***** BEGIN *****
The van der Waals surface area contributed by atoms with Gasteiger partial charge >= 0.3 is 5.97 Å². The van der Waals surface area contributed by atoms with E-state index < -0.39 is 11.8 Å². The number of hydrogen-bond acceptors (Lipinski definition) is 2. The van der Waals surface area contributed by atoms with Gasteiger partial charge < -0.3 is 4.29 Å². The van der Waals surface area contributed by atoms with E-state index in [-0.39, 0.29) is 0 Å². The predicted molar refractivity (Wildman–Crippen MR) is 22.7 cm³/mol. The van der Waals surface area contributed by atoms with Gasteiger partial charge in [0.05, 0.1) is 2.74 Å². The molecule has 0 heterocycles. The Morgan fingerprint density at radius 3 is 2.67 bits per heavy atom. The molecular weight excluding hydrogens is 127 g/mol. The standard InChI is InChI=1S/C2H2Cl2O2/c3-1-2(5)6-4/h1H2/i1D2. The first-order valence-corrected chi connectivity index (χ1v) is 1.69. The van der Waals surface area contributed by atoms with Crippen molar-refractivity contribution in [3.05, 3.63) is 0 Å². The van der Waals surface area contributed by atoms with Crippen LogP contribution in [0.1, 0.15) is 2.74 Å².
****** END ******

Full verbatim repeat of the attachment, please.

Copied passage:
The van der Waals surface area contributed by atoms with Gasteiger partial charge >= 0.3 is 5.97 Å². The van der Waals surface area contributed by atoms with E-state index < -0.39 is 11.8 Å². The number of hydrogen-bond acceptors (Lipinski definition) is 2. The van der Waals surface area contributed by atoms with Gasteiger partial charge < -0.3 is 4.29 Å². The van der Waals surface area contributed by atoms with E-state index in [-0.39, 0.29) is 0 Å². The predicted molar refractivity (Wildman–Crippen MR) is 22.7 cm³/mol. The van der Waals surface area contributed by atoms with Gasteiger partial charge in [0.05, 0.1) is 2.74 Å². The molecule has 0 heterocycles. The Morgan fingerprint density at radius 3 is 2.67 bits per heavy atom. The molecular weight excluding hydrogens is 127 g/mol. The standard InChI is InChI=1S/C2H2Cl2O2/c3-1-2(5)6-4/h1H2/i1D2. The first-order valence-corrected chi connectivity index (χ1v) is 1.69. The van der Waals surface area contributed by atoms with Crippen molar-refractivity contribution in [3.05, 3.63) is 0 Å². The van der Waals surface area contributed by atoms with Crippen LogP contribution in [0.1, 0.15) is 2.74 Å².